Manufactured home parks are offering envious capitalization rates and cash income for park owners, but a series of government measures is making it tougher for those who own the affordable manufactured homes.
“There is strong demand for the parks,” said Bill Summers of Lighthouse Realty Ltd. of Abbotsford, who lists and sells manufactured home parks across B.C. and Alberta.
Summers said cap rates can run as high as 6 per cent in rural areas and around 5 per cent in Kamloops, the Fraser Valley or Vancouver Island. This compares with residential multi-family investments that often have capitalization rates in the 3 per cent range.
Summers said demand for the parks extends from mom-and-pop buyers looking for a retirement investment to real estate investment trusts and pension funds searching for larger parks.
There are also existing park owners hoping to add to their existing portfolios, he said.
The problem is inventory, he said.
“People are hanging on to them,” Summers said, because of the steady cash returns and potential appreciation.
Summers recently sold a 46-unit park on 16 acres near Barriere in the B.C. Interior for $1.95 million and has a sale pending on a 21-pad park in Clearwater, B.C., at $1.18 million.
His listings include an upscale, 17-acre, 142-pad park in the Fraser Valley with an asking price of $8.5 million.
Here are examples of other recent manufactured home park listings, some still active, to give an idea of prices and potential.
- A 34.5-acre park in Fort St. John, with 70 home pads and 14 RV pads, is offered by Klein Group for $3.75 million. It is grossing approximately $340,000 per year.
- A manufactured home park is up for sale in Rock Creek, in B.C.’s Kootenay region. It has 15 pads and a 9.1 per cent cap rate, offered at $549,000 by Klein Group.
- Mt. Sentinel Realty Ltd. has listed Saskatchewan manufactured home park with city services, 53 home pads and 13 RV sites, for $1.65 million.
Summers said typical tenants in today’s parks are seniors who are selling a conventional urban house and paying cash for a quality manufactured home in a rural community, and often an RV, for retirement.
Such buyers would be paying as little as $300 per month for their pad rental in small towns of B.C. or on the Prairies, and up to $650 per month for pad rentals closer to big cities, he said.
But recent federal mortgage changes and B.C. rent control legislation are taking some of the advantages off the table for those looking to manufactured homes as an affordable housing alternative.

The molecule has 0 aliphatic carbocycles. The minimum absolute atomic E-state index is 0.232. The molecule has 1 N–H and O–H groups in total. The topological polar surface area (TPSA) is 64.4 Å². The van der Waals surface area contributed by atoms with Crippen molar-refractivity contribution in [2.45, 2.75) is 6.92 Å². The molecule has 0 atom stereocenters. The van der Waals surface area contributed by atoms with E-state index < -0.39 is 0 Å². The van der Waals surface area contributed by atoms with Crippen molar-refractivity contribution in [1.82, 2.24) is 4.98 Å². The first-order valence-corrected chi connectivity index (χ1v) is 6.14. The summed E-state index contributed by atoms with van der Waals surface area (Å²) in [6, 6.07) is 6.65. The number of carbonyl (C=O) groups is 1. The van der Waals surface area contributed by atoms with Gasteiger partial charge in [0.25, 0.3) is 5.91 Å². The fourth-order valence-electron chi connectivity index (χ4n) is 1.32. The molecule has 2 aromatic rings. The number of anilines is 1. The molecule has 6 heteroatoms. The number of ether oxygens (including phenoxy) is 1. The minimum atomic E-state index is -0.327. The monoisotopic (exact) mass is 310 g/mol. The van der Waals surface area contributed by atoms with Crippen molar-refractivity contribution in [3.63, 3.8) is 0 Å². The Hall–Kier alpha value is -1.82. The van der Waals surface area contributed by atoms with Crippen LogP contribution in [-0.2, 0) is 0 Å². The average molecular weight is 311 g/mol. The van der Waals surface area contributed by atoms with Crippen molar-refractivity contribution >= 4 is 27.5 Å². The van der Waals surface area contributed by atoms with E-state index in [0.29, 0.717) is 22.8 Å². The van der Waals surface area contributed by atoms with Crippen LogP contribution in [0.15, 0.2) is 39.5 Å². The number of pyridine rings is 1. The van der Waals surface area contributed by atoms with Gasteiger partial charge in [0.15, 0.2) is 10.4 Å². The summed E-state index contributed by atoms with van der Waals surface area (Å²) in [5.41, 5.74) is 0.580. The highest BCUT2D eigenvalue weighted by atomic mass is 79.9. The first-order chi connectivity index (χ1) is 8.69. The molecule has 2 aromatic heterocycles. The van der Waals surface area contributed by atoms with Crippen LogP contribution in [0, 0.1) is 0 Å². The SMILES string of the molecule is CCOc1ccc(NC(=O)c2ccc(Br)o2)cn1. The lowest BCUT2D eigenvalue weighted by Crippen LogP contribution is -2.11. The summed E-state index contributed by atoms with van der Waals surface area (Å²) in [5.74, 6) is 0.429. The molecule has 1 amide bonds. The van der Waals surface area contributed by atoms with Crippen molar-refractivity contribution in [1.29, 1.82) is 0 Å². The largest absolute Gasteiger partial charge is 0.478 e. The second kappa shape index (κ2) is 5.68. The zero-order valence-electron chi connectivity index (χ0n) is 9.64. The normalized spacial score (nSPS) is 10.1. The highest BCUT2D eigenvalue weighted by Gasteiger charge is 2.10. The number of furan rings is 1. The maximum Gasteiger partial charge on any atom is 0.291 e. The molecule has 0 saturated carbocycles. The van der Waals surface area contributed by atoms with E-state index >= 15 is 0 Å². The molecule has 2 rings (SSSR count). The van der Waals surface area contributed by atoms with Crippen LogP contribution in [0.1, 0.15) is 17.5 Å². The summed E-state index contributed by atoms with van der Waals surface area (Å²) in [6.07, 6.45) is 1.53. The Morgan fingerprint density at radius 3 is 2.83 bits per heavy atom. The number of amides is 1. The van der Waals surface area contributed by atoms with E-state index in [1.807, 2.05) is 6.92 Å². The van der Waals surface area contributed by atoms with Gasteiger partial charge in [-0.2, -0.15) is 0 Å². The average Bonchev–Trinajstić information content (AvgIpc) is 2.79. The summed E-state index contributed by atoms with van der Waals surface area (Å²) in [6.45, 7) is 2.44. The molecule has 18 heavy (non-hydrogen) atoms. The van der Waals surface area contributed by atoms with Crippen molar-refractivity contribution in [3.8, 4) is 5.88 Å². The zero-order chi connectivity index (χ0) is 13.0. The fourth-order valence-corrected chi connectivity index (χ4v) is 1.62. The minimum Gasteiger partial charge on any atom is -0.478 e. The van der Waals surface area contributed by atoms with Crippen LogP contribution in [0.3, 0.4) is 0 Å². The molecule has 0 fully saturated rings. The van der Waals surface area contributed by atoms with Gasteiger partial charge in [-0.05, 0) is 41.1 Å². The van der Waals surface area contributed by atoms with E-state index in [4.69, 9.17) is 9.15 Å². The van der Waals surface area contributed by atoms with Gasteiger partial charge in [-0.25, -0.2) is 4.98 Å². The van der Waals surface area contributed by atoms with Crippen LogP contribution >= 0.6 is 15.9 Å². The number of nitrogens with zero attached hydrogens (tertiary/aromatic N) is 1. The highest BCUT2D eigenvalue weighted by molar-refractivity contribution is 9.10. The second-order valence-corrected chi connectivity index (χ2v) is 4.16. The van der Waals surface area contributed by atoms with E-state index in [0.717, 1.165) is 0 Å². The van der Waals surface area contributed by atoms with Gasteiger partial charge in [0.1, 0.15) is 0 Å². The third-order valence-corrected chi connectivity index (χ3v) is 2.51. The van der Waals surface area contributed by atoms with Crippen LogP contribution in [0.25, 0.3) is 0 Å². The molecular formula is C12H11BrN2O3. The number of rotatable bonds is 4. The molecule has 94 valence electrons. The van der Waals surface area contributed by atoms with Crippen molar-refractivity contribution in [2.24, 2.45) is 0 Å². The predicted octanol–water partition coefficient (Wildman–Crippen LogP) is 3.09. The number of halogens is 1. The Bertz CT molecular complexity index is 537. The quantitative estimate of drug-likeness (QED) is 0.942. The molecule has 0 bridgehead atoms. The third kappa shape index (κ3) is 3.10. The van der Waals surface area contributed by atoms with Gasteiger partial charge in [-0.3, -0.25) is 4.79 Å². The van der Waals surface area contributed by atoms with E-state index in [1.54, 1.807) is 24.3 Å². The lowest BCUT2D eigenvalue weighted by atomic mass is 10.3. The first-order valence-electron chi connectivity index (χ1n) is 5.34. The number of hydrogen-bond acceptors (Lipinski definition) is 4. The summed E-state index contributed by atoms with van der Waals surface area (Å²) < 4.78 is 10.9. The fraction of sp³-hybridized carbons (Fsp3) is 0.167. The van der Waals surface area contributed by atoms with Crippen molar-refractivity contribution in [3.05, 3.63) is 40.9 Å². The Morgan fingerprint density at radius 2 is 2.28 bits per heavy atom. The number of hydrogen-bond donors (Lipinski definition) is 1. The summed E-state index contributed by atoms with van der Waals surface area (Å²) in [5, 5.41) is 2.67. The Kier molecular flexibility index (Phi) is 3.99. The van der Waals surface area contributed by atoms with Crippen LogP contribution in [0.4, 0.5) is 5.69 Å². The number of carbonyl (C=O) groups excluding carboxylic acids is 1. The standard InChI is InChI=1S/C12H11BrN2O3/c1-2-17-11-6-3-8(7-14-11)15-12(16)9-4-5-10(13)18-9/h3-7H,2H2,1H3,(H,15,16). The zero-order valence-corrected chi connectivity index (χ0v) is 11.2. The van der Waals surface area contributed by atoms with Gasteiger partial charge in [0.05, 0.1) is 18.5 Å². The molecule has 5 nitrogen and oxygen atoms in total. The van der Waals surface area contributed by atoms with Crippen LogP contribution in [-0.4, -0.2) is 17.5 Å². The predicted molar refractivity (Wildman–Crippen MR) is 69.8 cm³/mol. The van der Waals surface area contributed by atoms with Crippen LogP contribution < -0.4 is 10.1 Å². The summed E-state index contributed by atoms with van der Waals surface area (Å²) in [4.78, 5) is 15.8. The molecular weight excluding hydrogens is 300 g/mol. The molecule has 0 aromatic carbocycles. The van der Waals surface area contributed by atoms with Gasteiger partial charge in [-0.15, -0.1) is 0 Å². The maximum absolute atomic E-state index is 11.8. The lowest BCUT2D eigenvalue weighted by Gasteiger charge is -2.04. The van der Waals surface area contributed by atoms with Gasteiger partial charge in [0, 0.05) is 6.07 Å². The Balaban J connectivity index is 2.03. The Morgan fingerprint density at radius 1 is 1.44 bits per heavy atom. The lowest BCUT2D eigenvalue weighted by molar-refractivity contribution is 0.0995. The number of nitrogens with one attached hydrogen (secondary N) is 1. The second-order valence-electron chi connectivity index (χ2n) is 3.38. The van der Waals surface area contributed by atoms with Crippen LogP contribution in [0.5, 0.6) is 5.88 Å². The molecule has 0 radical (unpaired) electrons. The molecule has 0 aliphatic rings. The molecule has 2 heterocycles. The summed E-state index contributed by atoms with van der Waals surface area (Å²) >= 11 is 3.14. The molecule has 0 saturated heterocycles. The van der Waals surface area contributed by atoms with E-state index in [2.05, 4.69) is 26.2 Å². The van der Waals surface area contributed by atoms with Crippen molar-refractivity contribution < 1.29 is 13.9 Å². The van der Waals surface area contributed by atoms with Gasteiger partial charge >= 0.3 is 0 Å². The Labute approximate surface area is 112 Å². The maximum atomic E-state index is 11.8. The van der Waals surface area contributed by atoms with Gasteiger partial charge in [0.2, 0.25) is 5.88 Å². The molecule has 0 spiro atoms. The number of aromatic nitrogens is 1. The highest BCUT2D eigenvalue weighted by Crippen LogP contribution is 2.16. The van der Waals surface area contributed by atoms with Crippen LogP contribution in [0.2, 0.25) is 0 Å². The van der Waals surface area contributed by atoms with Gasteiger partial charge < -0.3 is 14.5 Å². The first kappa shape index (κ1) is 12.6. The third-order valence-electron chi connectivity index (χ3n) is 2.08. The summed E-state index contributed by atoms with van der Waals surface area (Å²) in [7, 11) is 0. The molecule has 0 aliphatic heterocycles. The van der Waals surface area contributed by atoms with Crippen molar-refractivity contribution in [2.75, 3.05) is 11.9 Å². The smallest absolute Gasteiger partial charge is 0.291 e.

There are approximately 183,000 owners of manufactured homes in Canada and nearly all of them have been banned from accessing refinancing of their mortgaged homes, brokers say.
Last year, the federal government outlawed refinancing for all homeowners with an insured mortgage.
The federal government banned the three main insurers in Canada, Canada Mortgage and Housing Corp. (CMHC), Genworth and Canada Guaranty, from backing any kind of residential refinance transaction.
“As a result of Department of Finance changes, government-backed mortgage default insurance is no longer available for refinancing properties of any type,” explained Jonathan Rotondo, a senior media relations officer with CMHC. “There is nothing in the rules that is unique to manufactured homes – this change applies to all property types.”
“The overwhelming majority of mortgage lenders financing mobile homes [from chartered banks, credit unions or mortgage finance companies] require mortgage insurance. This mortgage insurance is required in just shy of 100 per cent of transactions involving a mobile home,” noted Dustan Woodhouse, a mortgage broker with Dominion Lending Centres in Coquitlam.
The Manufactured Home Park Owners Alliance of BC (MHPOA) adds that a change to rent control legislation also adversely affects both park and individual home owners in B.C.
This is the end of fixed-term leases with move-out clauses. Under this agreement, tenants must either move out or sign a new lease at a reassessed market rental rate, usually higher than the 4 per cent annual rental increases allowed under the Residential and Manufactured Home Park Tenancy Acts.
“By closing this loophole, renters will know they’ll be able to stay in their homes without the threat of skyrocketing rents,” said B.C. Housing Minister Selina Robinson.
“This is not a loophole,” argued Al Kemp, executive director of MHPOA. Kemp noted such agreements are often needed to provide temporary rentals for vulnerable people and for tenants who need to rent only for a short period.